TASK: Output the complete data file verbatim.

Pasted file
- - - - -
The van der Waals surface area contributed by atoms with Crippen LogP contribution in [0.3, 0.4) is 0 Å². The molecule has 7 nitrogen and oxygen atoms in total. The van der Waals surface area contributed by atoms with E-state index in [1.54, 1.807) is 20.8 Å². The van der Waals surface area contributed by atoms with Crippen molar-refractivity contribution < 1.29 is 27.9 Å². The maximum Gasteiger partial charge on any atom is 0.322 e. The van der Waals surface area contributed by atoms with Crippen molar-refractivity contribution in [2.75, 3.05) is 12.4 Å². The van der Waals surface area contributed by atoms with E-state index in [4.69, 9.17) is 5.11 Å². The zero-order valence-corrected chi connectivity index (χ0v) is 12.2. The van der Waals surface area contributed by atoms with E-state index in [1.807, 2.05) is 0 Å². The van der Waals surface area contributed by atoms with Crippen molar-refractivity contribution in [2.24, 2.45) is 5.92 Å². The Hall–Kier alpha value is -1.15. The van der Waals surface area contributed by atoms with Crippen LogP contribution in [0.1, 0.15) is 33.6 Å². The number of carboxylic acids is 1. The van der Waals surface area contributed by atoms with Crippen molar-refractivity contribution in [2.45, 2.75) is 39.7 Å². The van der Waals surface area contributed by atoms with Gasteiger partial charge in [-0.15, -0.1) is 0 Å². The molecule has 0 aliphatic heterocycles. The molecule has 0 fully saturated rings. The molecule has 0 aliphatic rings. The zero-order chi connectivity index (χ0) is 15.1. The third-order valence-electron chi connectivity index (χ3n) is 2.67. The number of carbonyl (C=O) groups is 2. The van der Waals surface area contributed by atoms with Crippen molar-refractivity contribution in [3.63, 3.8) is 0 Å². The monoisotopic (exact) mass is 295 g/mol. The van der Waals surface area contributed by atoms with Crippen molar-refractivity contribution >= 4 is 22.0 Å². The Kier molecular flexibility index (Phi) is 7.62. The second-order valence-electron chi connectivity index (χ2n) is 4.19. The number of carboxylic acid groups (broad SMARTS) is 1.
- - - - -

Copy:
The van der Waals surface area contributed by atoms with Crippen LogP contribution in [0.3, 0.4) is 0 Å². The molecule has 7 nitrogen and oxygen atoms in total. The van der Waals surface area contributed by atoms with E-state index in [1.54, 1.807) is 20.8 Å². The van der Waals surface area contributed by atoms with Crippen molar-refractivity contribution < 1.29 is 27.9 Å². The maximum Gasteiger partial charge on any atom is 0.322 e. The van der Waals surface area contributed by atoms with Crippen molar-refractivity contribution in [2.75, 3.05) is 12.4 Å². The van der Waals surface area contributed by atoms with E-state index in [4.69, 9.17) is 5.11 Å². The zero-order valence-corrected chi connectivity index (χ0v) is 12.2. The van der Waals surface area contributed by atoms with E-state index in [1.807, 2.05) is 0 Å². The van der Waals surface area contributed by atoms with Crippen molar-refractivity contribution in [2.24, 2.45) is 5.92 Å². The Hall–Kier alpha value is -1.15. The van der Waals surface area contributed by atoms with Crippen LogP contribution in [0.1, 0.15) is 33.6 Å². The number of carboxylic acids is 1. The van der Waals surface area contributed by atoms with Crippen molar-refractivity contribution in [2.45, 2.75) is 39.7 Å². The van der Waals surface area contributed by atoms with Gasteiger partial charge in [-0.15, -0.1) is 0 Å². The molecule has 0 aliphatic heterocycles. The molecule has 0 fully saturated rings. The molecule has 0 aliphatic rings. The zero-order chi connectivity index (χ0) is 15.1. The third-order valence-electron chi connectivity index (χ3n) is 2.67. The number of carbonyl (C=O) groups is 2. The van der Waals surface area contributed by atoms with Crippen molar-refractivity contribution in [3.63, 3.8) is 0 Å². The monoisotopic (exact) mass is 295 g/mol. The van der Waals surface area contributed by atoms with Crippen molar-refractivity contribution >= 4 is 22.0 Å². The Kier molecular flexibility index (Phi) is 7.62. The second-order valence-electron chi connectivity index (χ2n) is 4.19. The number of carboxylic acid groups (broad SMARTS) is 1.